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Today, mental health care is a combination of social support and pharmaceutical intervention. This approach has failed to stem the rising tide of mental illness in the US. Will major advances in genetics, brain imaging and technology inside and outside the body supplement, alter or replace these standards?

The Coming Mental Illness Pandemic

Rapid urbanization will spark a significant rise in a wide range of neuropsychiatric illnesses, including depression, anorexia, anxiety, post-traumatic stress disorder, psychosis and schizophrenia. All of these disorders have been linked to the stresses of living in megacities.

Children growing up in cities, for example, have twice the odds of developing schizophrenia in adulthood than children living in rural settings. By 2025 more than 60% of the world’s population will live in large, sprawling cities.

The biological and psychosocial triggers for this impact on mental health have yet to be fully identified.

Poverty, higher crime rates and lower social cohesion are likely factors. Urbanization and migration lead to the breakdown of families, kin networks and communities. That loss of social capital increases stress on individuals.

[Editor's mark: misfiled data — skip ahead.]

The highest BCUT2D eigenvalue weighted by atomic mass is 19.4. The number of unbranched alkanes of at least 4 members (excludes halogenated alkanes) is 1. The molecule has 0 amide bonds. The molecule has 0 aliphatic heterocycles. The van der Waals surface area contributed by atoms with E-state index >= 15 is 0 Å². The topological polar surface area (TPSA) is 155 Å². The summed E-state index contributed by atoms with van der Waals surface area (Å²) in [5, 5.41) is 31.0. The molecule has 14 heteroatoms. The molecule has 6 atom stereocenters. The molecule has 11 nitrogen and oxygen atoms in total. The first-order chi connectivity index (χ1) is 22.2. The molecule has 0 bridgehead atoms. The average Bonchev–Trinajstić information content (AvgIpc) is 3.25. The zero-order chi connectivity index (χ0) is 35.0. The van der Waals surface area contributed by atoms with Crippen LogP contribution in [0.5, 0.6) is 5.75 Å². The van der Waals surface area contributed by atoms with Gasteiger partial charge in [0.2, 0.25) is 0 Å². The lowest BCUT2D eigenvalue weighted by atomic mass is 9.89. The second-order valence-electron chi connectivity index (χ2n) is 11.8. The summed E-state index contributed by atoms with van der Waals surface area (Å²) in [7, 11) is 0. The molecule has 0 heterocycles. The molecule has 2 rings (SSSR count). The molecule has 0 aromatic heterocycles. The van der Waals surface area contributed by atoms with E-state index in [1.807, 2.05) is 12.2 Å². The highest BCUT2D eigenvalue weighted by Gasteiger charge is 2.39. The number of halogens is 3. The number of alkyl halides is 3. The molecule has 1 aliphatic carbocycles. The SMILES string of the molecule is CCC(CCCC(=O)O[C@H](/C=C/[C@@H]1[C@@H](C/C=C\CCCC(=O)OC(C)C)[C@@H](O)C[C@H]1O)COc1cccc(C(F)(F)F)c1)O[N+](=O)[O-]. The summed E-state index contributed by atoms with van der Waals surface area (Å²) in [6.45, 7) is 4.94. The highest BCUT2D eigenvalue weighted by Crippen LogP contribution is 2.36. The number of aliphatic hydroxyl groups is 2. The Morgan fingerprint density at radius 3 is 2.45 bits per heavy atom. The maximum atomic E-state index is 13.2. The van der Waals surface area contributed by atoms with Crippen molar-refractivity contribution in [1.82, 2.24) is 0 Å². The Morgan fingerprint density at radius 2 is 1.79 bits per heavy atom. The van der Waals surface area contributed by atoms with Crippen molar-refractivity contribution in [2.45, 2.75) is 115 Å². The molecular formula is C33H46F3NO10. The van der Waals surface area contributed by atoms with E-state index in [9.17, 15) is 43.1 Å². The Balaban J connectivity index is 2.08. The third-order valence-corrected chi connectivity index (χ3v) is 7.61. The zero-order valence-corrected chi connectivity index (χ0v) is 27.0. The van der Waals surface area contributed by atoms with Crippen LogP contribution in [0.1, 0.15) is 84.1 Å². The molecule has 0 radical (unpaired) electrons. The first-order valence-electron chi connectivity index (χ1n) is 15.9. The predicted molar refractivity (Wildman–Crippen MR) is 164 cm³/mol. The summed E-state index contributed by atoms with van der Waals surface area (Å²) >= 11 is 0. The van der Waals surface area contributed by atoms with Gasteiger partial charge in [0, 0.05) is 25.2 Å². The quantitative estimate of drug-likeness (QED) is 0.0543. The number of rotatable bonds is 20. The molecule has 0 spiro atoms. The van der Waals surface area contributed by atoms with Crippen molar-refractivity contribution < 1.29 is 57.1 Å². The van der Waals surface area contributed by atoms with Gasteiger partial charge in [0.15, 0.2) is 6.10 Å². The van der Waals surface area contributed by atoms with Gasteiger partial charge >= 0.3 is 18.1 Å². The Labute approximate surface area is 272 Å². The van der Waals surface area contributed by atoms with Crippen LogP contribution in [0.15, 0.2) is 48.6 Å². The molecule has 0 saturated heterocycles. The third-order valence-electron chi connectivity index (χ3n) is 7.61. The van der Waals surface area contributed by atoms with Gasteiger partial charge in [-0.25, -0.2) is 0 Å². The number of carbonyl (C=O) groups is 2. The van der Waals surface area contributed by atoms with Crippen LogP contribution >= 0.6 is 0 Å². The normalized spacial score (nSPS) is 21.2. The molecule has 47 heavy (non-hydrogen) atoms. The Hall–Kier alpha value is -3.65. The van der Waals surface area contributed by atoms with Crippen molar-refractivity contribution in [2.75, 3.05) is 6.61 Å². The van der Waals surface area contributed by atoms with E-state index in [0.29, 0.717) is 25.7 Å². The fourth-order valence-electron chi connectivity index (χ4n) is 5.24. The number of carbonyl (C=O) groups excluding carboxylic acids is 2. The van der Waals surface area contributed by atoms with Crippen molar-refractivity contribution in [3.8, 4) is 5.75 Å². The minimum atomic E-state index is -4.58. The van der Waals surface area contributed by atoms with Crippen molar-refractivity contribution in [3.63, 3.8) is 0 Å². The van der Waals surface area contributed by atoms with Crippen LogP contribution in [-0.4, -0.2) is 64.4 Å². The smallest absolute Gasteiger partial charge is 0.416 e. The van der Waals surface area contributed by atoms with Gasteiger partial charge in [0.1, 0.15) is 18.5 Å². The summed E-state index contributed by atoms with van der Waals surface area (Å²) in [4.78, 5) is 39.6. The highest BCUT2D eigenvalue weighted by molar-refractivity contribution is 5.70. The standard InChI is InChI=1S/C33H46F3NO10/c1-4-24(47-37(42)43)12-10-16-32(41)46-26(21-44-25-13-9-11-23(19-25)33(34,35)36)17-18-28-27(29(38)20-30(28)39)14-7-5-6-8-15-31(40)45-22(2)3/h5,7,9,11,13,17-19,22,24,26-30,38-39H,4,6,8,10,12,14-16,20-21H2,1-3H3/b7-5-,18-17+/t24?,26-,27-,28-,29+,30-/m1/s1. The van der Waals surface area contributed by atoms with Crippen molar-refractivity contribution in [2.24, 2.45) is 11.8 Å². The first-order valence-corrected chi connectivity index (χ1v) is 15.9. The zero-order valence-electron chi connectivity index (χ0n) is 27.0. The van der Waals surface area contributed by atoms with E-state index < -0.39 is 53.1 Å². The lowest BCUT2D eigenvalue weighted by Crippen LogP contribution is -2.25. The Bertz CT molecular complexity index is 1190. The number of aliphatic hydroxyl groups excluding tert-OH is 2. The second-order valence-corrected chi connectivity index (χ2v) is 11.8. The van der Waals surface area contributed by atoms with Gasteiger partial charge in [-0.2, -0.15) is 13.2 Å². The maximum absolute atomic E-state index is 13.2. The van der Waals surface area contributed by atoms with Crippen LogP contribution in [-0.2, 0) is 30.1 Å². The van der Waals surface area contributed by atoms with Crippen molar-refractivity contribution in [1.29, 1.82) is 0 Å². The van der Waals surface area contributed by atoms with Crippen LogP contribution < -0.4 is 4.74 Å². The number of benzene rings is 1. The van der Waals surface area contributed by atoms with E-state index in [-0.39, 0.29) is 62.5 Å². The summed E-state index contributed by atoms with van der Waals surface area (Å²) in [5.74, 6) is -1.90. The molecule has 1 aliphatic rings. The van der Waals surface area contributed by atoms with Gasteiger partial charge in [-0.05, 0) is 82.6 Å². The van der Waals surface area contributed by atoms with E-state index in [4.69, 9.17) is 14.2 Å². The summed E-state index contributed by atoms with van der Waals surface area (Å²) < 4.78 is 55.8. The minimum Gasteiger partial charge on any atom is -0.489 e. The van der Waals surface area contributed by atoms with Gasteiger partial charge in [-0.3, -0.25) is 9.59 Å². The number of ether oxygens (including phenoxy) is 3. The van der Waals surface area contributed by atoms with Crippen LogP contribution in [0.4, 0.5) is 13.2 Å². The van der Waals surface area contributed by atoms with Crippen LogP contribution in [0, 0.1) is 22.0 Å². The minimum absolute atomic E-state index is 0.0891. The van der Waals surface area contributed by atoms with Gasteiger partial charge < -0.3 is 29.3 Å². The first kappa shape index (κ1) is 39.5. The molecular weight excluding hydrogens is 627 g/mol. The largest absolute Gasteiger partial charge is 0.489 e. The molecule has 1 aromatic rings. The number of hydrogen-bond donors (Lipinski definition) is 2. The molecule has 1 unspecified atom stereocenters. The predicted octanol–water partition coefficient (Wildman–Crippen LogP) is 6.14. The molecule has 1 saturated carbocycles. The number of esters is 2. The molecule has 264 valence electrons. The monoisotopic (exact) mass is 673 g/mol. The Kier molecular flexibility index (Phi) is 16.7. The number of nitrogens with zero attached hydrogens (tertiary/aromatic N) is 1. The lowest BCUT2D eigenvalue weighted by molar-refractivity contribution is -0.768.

Although the rise in mental illnesses in urban environments likely has social causes, drug companies have been actively trying to convince foreign populations to adopt a Western “brain disease” narrative. To date, Western drug treatments, including antipsychotics and antidepressants, have become popular in cultures across industrialized Asia and Africa. The diagnosis of “depression” was rarely used in Japan, for instance, until drug companies effectively marketed antidepressants there in the early 1990s. Now the condition is commonplace.

The care provided for the mentally ill in the US is a disaster that shames our country.

—Dr. Allen Frances

Chair of the DSM-IV Task Force

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